The United Nations Convention on Contracts for the International Sale of Goods (“CISG”), drafted and adopted by the United Nations Commission on International Trade Law (UNCITRAL), is a multilateral treaty that establishes a uniform framework for international commerce. The CISG has been recognized as the most successful attempt to unify a broad area of commercial law at the international level. The treaty facilitates international trade by removing legal barriers among state parties (“Contracting States”) and providing uniform rules that govern most aspects of commercial transactions, such as the formation of a contract, the means of delivery, parties’ rights and obligations, remedies for breach of contract, exemption from liability, etc.

On 18 December 2015, Vietnam officially ratified the CISG which took effect on 1 January 2017 and became the eighty-fourth state party to the convention. This means that any entities entering into contracts with Vietnamese parties should carefully consider if the CISG governs their transactions. In this paper, we will provide a comprehensive analysis of the CISG under Vietnamese law and guidance as to whether to exclude the application of the CISG when choosing Vietnamese law as the governing law of the contract.


Scope of the CISG

Subject matter
As its name expressly indicates, the CISG applies to contracts of sale of goods (as opposed to the sale of services). However, the CISG does not apply to sales of goods bought for personal, family or household use, stocks, shares, investment securities, vessels, aircraft, etc.

Even for contracts of sale of goods, the CISG does not govern every aspect of the transaction. It only governs the contract formation and the rights/obligations of the parties under the contract. However, Vietnam has reserved the CISG regulations relating to the form of sales and purchase of goods contract which provide that a contract does not need to be signed or be confirmed in writing or be subjected to any other requirement. Thus, the parties to international sales and purchase of goods contracts are still subject to the written form requirement in accordance with Vietnamese laws on commerce.

The CISG applies to contracts between parties whose places of business are in different countries where both countries are the Contracting States. It is the place of business not the nationality of the parties to be taken into account when determining the application of the CISG.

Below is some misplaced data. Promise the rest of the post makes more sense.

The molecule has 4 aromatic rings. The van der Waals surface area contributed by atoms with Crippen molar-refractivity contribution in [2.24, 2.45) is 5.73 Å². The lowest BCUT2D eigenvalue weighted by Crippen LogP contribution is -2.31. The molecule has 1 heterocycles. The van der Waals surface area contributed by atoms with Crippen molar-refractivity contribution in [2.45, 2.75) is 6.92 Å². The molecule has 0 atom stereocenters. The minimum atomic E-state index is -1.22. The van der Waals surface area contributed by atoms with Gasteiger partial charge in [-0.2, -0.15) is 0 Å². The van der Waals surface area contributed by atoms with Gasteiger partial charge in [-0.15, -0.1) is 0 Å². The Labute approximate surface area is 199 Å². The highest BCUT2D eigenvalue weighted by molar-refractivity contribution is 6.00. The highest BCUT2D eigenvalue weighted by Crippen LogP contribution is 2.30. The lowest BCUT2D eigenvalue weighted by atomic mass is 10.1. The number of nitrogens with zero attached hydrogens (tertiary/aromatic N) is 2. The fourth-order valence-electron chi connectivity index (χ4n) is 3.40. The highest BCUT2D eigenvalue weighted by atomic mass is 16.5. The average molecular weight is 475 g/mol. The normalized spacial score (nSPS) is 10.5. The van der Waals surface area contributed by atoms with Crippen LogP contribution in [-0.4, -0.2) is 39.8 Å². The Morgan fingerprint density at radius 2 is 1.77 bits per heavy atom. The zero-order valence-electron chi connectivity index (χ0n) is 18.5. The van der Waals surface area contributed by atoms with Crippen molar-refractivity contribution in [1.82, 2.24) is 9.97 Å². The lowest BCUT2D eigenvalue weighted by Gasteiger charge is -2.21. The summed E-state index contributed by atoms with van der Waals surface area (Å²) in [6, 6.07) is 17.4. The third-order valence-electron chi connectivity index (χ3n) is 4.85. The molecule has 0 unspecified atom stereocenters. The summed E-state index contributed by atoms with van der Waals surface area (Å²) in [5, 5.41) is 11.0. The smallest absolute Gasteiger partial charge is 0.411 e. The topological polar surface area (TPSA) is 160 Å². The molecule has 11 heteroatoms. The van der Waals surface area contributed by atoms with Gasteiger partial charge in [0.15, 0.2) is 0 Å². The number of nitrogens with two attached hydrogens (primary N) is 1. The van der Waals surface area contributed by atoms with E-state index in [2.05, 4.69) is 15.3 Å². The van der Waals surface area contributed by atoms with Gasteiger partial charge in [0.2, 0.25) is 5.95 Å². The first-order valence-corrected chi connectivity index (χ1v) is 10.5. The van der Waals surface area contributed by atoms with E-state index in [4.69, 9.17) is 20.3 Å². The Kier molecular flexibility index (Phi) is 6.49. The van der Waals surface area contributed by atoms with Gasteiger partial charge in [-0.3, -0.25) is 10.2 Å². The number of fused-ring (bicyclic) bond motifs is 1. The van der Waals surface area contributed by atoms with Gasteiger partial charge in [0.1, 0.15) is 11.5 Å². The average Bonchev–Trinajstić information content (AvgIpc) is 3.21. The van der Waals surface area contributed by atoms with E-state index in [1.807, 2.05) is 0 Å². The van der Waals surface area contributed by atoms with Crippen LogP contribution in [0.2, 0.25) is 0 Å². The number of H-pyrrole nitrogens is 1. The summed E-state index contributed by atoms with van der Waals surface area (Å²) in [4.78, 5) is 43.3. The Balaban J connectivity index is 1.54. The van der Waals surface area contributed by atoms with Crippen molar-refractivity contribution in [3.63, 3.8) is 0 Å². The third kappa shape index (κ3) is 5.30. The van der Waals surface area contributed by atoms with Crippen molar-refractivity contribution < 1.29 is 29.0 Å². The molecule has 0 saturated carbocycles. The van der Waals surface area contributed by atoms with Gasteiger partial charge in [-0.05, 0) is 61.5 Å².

More specifically, the CISG specifies its sphere of application as follows:
1) When the States (places of business) are Contracting States; or
2) When the rules of private international law lead to the application of the law of a Contracting State.

The first scenario the CISG specifies is a contract of sale of goods between two different Contracting States (e.g., between Vietnam and Japan). If one of the parties has its place of business in a non-Contracting State, the CISG might not apply. However, if the parties choose the law of a Contracting State as the governing law of the contract, then the CISG will apply. For instance, the CISG might not apply to a contract of sale of goods between a Vietnamese party and an Indonesian party since Indonesia is not a Contracting State. Nonetheless, if such contract specifies the Vietnamese law as the governing law, then the CISG will apply as this is the case where “the rules of private international law lead to the application of the law of a Contracting State”.

It is important to check whether the CISG prevails the domestic law of the governing law State. Under Vietnamese law, the CISG will prevail if there is any discrepancy between the CISG and Vietnamese law. Enterprises should stay well-noted that the CISG can be applicable even if the sale contract does not specifically name the CISG as part of the governing law. It is also worth noting that the parties are free to exclude the application of the CISG when entering into a contract of sale of goods.


Comparison between the CISG and Vietnamese laws

There are many similarities between the CISG and Vietnamese law such as the recognition of the principle of freedom of contract, the principle of good faith-honesty, the principle of application of customs and commercial practice, the revocation of an offer, rights and obligations of the parties, and etc.

However, it should be noted that the CISG does not govern every issue that can arise from an international sales contract, e.g., issues concerning the validity of the contract, or the effect of the contract on the property in the goods sold. Questions concerning matters governed by the CISG but not expressly settled therein are to be settled in conformity with the general principles of the CISG on which it is based or, in the absence of such principles, by reference to the law applicable under the rules of private international law.